It’s a week since I picked up my new Porsche Cayenne S and started using it as a daily driver. Week 1 has been interesting, and not at all bad.
Mine is a 2004 V8 Cayenne S with 117,000 miles. It was owned by a friend for four years, so has been well maintained. Fuel carries prodigious taxes in the UK, so I was expecting most people to ask “what does it do to the gallon?” first. Surprisingly few people have asked what it does on fuel and everyone asks what I paid! Clearly some ownership aspiration for Cayennes out there.
First test for the Cayenne was what would the kids think. I took Ciara (middle, aged 11) with me to collect: she jumped straight into it and wouldn’t come out. Eliza (eldest aged 14) immediately called it “Eliza’s car”, and asked if she could take her test in it. Orla (youngest, aged 8) squealed when I told her it had a DVD player in the back. Cayenne claimed top marks with the kids.
Second test was Mrs Glynn’s reaction. She has her own cars so I am not letting her burn my Cayenne’s petrol for a while, but the verdict from the passenger seat was “I hope it’s not an expensive indulgence” and “what is up with this air conditioning?”.
The air con struggled to keep up with thirty degrees C ambient temps on our first drive in the car. The volume of air coming from the vents on full tilt was deeply unimpressive! I stripped off some panels and found the rather small cabin air intake was over an exhaust manifold – clearly not a great idea. A quick check on the Rennlist Porsche Cayenne forum found others complaining of the same issues.
Playing around with different techniques in this warm weather all week, I’ve found the easy solution is to do a mile or so with the windows open to blow out the warm air inside, set the temp to LO, recirculate when the car is at its hottest and keep it ticking over close to LO using face and floor vents. So far so good.
One other niggling problem is with intermittent reversing sensors, which I will look at some day. I’ve already crunched it into a post: not the best start. Front sensors are handy as it is hard to judge that nose. They don’t like the very narrow drive to my office, but I’m used to the terrified bleeping now.
On the first night the Cayenne was outside the house, some little shagger nicked the centre caps off the wheels. I’m assuming they are now on some lowered VW, but what a pathetic thing to do. I bought two sets of cheap repro caps on ebay and superglued the replacements to the rims. The spares are there for when these get torn off by tyre fitters. One seller also sent me Porsche logo’d valve caps for free, which I’ll offer as a Ferdinand prize some day.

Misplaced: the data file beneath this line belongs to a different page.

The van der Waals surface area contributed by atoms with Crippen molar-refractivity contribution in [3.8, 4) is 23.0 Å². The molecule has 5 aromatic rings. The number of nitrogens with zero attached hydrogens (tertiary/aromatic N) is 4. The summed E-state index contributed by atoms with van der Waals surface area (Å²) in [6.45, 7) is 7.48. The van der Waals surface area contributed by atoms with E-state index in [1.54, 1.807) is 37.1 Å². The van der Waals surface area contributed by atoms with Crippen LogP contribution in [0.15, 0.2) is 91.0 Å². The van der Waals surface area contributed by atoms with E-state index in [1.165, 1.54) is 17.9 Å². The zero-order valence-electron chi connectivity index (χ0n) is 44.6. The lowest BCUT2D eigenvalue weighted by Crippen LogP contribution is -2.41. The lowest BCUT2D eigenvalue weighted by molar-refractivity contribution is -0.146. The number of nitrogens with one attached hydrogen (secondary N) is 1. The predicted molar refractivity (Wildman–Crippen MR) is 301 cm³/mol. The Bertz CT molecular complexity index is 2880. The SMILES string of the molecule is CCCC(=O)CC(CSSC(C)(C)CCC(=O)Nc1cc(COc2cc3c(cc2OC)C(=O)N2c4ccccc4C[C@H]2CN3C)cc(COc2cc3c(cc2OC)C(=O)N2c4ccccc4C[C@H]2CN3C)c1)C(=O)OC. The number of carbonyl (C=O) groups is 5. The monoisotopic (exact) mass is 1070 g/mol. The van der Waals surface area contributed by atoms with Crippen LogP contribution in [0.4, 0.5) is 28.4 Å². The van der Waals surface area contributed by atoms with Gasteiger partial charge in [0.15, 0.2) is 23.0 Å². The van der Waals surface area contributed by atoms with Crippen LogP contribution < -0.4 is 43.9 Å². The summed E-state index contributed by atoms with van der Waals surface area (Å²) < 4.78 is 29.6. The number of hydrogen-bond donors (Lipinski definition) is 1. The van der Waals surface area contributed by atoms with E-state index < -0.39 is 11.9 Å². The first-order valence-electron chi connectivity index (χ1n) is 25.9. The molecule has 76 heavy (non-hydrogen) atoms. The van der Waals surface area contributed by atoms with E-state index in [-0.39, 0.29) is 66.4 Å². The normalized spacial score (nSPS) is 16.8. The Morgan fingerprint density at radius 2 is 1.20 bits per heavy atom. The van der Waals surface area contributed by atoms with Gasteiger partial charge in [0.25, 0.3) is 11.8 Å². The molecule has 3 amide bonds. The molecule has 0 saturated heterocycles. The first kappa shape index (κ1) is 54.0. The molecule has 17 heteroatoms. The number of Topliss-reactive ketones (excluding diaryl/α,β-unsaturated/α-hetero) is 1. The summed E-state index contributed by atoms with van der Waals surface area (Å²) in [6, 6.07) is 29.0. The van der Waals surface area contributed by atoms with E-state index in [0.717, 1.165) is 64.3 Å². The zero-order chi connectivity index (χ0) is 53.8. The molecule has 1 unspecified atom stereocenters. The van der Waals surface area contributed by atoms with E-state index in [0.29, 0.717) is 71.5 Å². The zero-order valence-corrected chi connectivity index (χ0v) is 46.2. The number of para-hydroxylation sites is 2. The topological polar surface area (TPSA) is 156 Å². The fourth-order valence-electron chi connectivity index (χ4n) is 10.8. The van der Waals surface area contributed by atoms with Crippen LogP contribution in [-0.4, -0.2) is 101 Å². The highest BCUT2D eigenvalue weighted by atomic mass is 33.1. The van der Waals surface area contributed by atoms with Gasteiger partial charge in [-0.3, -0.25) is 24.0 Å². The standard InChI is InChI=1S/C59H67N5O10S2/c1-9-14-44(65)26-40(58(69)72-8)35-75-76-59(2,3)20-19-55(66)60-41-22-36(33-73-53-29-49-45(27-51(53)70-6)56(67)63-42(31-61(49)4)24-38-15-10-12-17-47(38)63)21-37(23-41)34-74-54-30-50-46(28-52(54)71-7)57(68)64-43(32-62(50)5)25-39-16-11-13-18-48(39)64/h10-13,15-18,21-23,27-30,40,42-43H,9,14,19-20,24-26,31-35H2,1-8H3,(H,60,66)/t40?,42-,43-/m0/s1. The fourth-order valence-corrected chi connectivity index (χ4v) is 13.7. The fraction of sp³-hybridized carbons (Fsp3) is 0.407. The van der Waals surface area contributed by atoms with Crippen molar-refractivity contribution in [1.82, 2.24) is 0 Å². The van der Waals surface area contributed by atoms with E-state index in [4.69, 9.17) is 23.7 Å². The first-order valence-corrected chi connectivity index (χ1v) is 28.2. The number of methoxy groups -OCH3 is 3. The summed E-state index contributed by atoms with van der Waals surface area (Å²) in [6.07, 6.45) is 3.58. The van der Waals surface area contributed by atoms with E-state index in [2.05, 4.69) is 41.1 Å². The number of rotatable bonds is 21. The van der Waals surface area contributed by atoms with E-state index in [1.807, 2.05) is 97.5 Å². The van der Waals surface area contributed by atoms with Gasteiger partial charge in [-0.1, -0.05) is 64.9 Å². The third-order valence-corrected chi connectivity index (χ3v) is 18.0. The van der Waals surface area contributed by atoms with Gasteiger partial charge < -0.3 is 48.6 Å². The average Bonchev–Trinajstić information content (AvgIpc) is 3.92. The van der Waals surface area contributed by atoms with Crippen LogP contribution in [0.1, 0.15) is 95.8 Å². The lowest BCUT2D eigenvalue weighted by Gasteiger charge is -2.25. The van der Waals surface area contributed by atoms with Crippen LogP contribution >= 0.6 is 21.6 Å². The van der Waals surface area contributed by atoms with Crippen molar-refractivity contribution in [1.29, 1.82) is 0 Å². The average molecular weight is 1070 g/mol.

Other issues which I will probably blog separately included DVD settings (sorted) and condensation in one rear light unit. I’ve got an aftermarket towbar, but a genuine Porsche tow hitch – need to find a hitch ball that fits, so I can tow with this.
The radio on my Porsche PCM 2 struggles with weak performance from the standard diversity aerial in marginal reception zones. Radio 2 strength is not great around here and Chris Evans on the school run is quite an intermittent affair. Not a bad thing, some of the time. I only listen to 6 Music (digital station), so haven’t used any of the other audio or nav bits. I’m half tempted by a Dension 500 kit to plug an iPod into, but really all I need is a handsfree phone kit. Maybe I’ll just swap the Parrot 9200 from the Subaru.
Other things that niggle: no place to put keys up front without them rattling, front cupholder insert missing, one rear plastic trim on the centre console is broken. The central air vents have lost their rubberised coating and the vent flaps are all detached internally, but I bought a replacement part from an eBay breaker which I’ll fit some day soon.
Does any of the above matter? No. What matters with any Porsche is how it drives.
If you’ve only ever driven a few miles in a Cayenne and thought “argh, this tank is way too stiff” or “I cannot get on with this gearbox”, welcome to the club. My first miles in the car were spent wondering what I should stick it up for on Pistonheads. One week and 500 miles in, I love it. When you stop thinking about it like a 4×4 and just drive it like a Porsche, it is the most amazing thing.
Turn-in is fantastic. Turn the wheel and the front just goes – no body roll out of the turn, no sloppy steering, no massive understeer. It just flicks in and holds any line you want. I’d love to do a track day in it.
To really keep that engine cooking, drop a gear or two as you brake for corners, then hold a steady throttle and squeeze it on when past the apex. Waiting for the gearbox to wake up once the bend has been despatched is when seconds are lost going nowhere and frustration builds with Tiptronic. Same thing going up hills, as it sticks in D5 or D6 for ages before dropping down. Get on the buttons and whack it into fourth for some fun.
My biggest niggle at the minute is the thing is too quiet! We need to release a few decibels. I’ll post some more in a bit on fuel economy as that has been REALLY interesting.
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